A recently published study from the University of Michigan (UM) Health System says yes, they do. Snoring is a symptom of obstructive sleep apnea, a breathing problem that occurs during sleep and causes lowered levels of oxygen in the blood. This lowering of blood oxygen levels can affect the health of a developing baby. The study’s findings suggest a common, noninvasive sleep therapy, perfectly safe to use during pregnancy, may improve the odds of a healthier baby.
The UM study is the largest study yet to explore the connection between a mother’s snoring during pregnancy and the delivery outcome and health of the baby she carries. Between 2007 and 2010, 1,673 women participated in the study. All were recruited from prenatal clinics.
For the sake of the study, a chronic snorer is a person who snored before and during pregnancy. Habitual snorers are those that snore three or more nights a week. In the UM study, about 35 percent reported habitual snoring. About half of all expectant women develop a snoring habit by the third trimester.
Some findings include:
- Chronic snorers gave birth to babies smaller than 90 percent of the babies of the same gestational age born to non-snoring mothers.
- Women who snored had twice as many C-section deliveries.
- Chronic snorers were most likely to have smaller babies and elective C-section deliveries.
- Women who developed a snoring pattern during pregnancy were more likely to have C-sections - elective and emergency - than nonsnorers.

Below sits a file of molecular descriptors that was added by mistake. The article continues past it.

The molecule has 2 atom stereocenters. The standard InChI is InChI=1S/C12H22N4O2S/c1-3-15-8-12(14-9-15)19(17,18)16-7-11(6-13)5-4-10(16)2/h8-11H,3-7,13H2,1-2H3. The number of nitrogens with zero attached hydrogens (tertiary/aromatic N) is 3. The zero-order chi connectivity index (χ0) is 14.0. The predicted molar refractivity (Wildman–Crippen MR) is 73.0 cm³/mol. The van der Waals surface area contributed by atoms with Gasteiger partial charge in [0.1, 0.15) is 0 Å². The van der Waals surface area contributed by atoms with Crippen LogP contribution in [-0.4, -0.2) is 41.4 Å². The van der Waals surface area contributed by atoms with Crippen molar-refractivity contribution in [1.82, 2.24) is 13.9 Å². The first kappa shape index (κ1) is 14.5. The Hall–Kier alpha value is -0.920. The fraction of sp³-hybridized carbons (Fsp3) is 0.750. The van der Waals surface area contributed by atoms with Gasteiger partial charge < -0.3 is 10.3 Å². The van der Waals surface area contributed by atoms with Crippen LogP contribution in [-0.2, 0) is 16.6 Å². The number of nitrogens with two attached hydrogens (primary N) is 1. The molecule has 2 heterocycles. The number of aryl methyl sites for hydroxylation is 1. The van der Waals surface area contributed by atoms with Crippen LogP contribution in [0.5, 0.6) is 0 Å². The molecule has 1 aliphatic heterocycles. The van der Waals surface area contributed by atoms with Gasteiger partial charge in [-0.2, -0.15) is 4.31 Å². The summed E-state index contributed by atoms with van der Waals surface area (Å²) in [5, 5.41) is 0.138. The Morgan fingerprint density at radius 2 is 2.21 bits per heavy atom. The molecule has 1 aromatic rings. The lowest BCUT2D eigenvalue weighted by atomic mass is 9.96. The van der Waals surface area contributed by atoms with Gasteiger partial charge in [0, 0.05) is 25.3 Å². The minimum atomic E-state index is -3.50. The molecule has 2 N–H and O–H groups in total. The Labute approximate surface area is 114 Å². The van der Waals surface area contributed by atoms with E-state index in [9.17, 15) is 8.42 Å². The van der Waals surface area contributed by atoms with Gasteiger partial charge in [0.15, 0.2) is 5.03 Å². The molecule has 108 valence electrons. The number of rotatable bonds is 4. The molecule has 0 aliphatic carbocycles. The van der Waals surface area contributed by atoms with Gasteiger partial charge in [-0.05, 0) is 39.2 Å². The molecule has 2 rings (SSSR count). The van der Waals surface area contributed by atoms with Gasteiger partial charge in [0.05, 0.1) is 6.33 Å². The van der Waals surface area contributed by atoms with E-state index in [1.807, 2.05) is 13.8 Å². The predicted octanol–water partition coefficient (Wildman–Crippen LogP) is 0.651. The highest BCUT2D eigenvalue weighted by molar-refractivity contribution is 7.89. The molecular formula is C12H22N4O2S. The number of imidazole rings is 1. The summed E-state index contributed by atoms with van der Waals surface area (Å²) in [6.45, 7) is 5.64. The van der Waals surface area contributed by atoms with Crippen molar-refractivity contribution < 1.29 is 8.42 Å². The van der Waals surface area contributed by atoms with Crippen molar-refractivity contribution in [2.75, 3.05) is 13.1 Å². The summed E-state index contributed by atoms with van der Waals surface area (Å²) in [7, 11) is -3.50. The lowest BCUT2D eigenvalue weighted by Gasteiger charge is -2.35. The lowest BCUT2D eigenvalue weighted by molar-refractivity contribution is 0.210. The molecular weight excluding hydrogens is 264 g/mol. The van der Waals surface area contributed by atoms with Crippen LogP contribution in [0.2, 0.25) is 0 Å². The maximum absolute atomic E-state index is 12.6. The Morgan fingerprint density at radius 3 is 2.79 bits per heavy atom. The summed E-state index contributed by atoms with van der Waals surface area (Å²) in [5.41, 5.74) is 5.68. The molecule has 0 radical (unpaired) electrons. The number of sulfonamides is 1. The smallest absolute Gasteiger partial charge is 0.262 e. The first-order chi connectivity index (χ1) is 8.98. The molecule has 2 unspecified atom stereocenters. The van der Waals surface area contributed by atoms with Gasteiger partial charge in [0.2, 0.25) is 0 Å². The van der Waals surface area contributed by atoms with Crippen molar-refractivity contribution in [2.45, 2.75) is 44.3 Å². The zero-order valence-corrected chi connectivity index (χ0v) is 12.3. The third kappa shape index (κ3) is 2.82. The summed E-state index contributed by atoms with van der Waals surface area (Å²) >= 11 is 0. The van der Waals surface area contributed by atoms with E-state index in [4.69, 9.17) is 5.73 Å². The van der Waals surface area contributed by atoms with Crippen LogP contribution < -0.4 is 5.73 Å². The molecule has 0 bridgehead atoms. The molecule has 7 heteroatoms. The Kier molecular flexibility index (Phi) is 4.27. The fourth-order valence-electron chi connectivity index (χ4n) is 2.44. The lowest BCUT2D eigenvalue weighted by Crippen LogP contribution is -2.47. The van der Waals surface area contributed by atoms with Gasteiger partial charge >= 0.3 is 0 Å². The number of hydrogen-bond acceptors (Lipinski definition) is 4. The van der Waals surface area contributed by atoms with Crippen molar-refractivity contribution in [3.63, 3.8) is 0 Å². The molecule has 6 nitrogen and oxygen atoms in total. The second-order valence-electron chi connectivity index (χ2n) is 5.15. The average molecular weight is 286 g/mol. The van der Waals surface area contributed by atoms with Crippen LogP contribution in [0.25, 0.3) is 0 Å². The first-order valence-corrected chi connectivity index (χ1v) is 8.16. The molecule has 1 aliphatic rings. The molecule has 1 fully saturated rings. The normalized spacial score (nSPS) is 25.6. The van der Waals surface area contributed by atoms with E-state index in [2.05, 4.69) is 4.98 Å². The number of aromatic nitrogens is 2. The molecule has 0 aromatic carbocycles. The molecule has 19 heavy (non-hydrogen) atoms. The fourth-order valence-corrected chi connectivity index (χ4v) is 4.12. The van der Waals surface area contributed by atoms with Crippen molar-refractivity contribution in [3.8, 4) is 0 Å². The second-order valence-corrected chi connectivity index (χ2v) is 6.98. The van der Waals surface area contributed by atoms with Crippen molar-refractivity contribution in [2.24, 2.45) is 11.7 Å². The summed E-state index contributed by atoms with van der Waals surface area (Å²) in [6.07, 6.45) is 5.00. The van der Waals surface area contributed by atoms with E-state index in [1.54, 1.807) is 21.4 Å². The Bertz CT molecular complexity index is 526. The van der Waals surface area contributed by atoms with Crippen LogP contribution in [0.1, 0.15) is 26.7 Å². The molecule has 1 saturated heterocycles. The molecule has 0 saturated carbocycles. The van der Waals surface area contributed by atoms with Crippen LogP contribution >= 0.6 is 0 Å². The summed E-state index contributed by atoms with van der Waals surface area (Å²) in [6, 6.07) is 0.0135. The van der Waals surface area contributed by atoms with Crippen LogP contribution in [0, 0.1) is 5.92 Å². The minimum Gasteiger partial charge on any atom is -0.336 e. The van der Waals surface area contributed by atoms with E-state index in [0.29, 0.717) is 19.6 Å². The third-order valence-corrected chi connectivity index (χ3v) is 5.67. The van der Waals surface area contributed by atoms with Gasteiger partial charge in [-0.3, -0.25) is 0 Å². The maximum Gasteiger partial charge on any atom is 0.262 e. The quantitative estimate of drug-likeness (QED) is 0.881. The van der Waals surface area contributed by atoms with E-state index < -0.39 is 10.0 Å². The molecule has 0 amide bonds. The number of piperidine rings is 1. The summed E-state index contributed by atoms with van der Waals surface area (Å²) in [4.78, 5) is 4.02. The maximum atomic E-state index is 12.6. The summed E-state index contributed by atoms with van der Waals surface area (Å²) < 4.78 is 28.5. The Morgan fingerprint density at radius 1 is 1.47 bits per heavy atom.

Snoring and obstructive sleep apnea can be treated rather easily with use of a continuous positive airway pressure (CPAP) device during sleep. Louise O’Brien, PhD, MS, says screening pregnant women for sleep disorders such as snoring and apnea and prescribing CPAP therapy during pregnancy might be one way to reduce the number of associated adverse outcomes.
"Millions of healthcare dollars are spent on operative deliveries, taking care of babies who are admitted to the NICU and treating secondary health problems that smaller babies are at risk for when grown. If we can identify risk factors during pregnancy that can be treated, such as obstructive sleep apnea, we can reduce the incidence of small babies, C-sections, and possibly NICU," according to O’Brien, who is an associate professor at the UM Sleep DIsorders Center and an associate research scientist in the university’s oral and maxillofacial surgery department.
The medical journal, SLEEP, carries full details of the O’Brien study in its online edition.
Source: O'Brien, Louise M., PhD, MS. "Positive Airway Pressure as a Therapy for Preeclampsia?" SLEEP, 2013;36(1):5-6. Web. Retrieved 13 Nov 2013.